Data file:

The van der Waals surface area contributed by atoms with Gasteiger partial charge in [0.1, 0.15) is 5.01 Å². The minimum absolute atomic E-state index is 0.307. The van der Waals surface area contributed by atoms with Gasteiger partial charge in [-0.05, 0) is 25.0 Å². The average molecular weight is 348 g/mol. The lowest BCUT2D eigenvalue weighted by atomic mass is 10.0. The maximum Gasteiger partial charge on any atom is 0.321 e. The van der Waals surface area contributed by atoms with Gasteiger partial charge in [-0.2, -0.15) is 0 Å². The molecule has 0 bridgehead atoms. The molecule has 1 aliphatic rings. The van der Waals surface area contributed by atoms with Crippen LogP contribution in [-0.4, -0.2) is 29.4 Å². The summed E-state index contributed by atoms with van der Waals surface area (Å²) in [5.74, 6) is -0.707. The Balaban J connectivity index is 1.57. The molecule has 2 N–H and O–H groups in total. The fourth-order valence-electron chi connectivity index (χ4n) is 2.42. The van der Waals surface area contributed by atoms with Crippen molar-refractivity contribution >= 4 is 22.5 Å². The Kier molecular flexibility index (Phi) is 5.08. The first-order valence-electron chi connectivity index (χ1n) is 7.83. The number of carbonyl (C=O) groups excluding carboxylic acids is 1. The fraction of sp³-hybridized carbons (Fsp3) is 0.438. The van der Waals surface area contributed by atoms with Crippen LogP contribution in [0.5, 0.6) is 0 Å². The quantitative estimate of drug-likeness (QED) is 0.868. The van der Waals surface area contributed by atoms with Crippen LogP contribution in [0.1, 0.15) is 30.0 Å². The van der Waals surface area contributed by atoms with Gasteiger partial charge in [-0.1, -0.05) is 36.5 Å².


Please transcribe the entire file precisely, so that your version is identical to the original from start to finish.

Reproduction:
The van der Waals surface area contributed by atoms with Gasteiger partial charge in [0.1, 0.15) is 5.01 Å². The minimum absolute atomic E-state index is 0.307. The van der Waals surface area contributed by atoms with Gasteiger partial charge in [-0.05, 0) is 25.0 Å². The average molecular weight is 348 g/mol. The lowest BCUT2D eigenvalue weighted by atomic mass is 10.0. The maximum Gasteiger partial charge on any atom is 0.321 e. The van der Waals surface area contributed by atoms with Gasteiger partial charge in [-0.2, -0.15) is 0 Å². The molecule has 0 bridgehead atoms. The molecule has 1 aliphatic rings. The van der Waals surface area contributed by atoms with Crippen LogP contribution in [-0.4, -0.2) is 29.4 Å². The summed E-state index contributed by atoms with van der Waals surface area (Å²) in [5.74, 6) is -0.707. The Balaban J connectivity index is 1.57. The molecule has 2 N–H and O–H groups in total. The fourth-order valence-electron chi connectivity index (χ4n) is 2.42. The van der Waals surface area contributed by atoms with Crippen molar-refractivity contribution >= 4 is 22.5 Å². The Kier molecular flexibility index (Phi) is 5.08. The first-order valence-electron chi connectivity index (χ1n) is 7.83. The number of carbonyl (C=O) groups excluding carboxylic acids is 1. The fraction of sp³-hybridized carbons (Fsp3) is 0.438. The van der Waals surface area contributed by atoms with Crippen LogP contribution in [0.5, 0.6) is 0 Å². The quantitative estimate of drug-likeness (QED) is 0.868. The van der Waals surface area contributed by atoms with Crippen LogP contribution in [0.1, 0.15) is 30.0 Å². The van der Waals surface area contributed by atoms with Gasteiger partial charge in [-0.1, -0.05) is 36.5 Å².